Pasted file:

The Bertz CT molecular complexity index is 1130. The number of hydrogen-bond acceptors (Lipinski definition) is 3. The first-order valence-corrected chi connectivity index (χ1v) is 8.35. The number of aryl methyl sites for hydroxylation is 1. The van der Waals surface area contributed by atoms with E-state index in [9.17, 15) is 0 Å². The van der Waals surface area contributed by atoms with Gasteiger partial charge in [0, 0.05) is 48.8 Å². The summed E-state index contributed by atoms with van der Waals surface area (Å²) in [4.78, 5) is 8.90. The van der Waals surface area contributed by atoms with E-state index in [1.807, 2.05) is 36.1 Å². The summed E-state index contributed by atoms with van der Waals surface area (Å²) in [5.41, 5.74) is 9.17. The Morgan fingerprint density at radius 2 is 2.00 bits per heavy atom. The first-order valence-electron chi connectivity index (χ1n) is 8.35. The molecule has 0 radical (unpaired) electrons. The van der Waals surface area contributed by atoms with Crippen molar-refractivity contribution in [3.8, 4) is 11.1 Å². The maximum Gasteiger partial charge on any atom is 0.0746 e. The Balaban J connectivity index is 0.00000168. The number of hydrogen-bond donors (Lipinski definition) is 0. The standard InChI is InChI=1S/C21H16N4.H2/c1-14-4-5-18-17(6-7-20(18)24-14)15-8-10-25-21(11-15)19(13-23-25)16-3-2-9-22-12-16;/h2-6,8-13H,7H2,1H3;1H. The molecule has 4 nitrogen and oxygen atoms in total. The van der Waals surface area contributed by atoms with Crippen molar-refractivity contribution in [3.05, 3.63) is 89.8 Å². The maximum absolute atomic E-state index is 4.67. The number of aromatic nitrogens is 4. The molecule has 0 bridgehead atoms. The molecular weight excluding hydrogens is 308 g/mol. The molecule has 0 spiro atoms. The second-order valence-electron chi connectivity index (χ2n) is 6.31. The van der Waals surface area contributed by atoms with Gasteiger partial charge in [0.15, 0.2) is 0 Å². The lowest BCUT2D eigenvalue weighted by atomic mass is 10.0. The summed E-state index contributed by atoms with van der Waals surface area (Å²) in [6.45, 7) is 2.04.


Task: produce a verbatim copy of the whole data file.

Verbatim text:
The Bertz CT molecular complexity index is 1130. The number of hydrogen-bond acceptors (Lipinski definition) is 3. The first-order valence-corrected chi connectivity index (χ1v) is 8.35. The number of aryl methyl sites for hydroxylation is 1. The van der Waals surface area contributed by atoms with E-state index in [9.17, 15) is 0 Å². The van der Waals surface area contributed by atoms with Gasteiger partial charge in [0, 0.05) is 48.8 Å². The summed E-state index contributed by atoms with van der Waals surface area (Å²) in [4.78, 5) is 8.90. The van der Waals surface area contributed by atoms with E-state index in [1.807, 2.05) is 36.1 Å². The summed E-state index contributed by atoms with van der Waals surface area (Å²) in [5.41, 5.74) is 9.17. The Morgan fingerprint density at radius 2 is 2.00 bits per heavy atom. The first-order valence-electron chi connectivity index (χ1n) is 8.35. The molecule has 0 radical (unpaired) electrons. The van der Waals surface area contributed by atoms with Crippen molar-refractivity contribution in [3.8, 4) is 11.1 Å². The maximum Gasteiger partial charge on any atom is 0.0746 e. The Balaban J connectivity index is 0.00000168. The number of hydrogen-bond donors (Lipinski definition) is 0. The standard InChI is InChI=1S/C21H16N4.H2/c1-14-4-5-18-17(6-7-20(18)24-14)15-8-10-25-21(11-15)19(13-23-25)16-3-2-9-22-12-16;/h2-6,8-13H,7H2,1H3;1H. The molecule has 4 nitrogen and oxygen atoms in total. The van der Waals surface area contributed by atoms with Crippen molar-refractivity contribution in [3.05, 3.63) is 89.8 Å². The maximum absolute atomic E-state index is 4.67. The number of aromatic nitrogens is 4. The molecule has 0 bridgehead atoms. The molecular weight excluding hydrogens is 308 g/mol. The molecule has 0 spiro atoms. The second-order valence-electron chi connectivity index (χ2n) is 6.31. The van der Waals surface area contributed by atoms with Gasteiger partial charge in [0.15, 0.2) is 0 Å². The lowest BCUT2D eigenvalue weighted by atomic mass is 10.0. The summed E-state index contributed by atoms with van der Waals surface area (Å²) in [6.45, 7) is 2.04.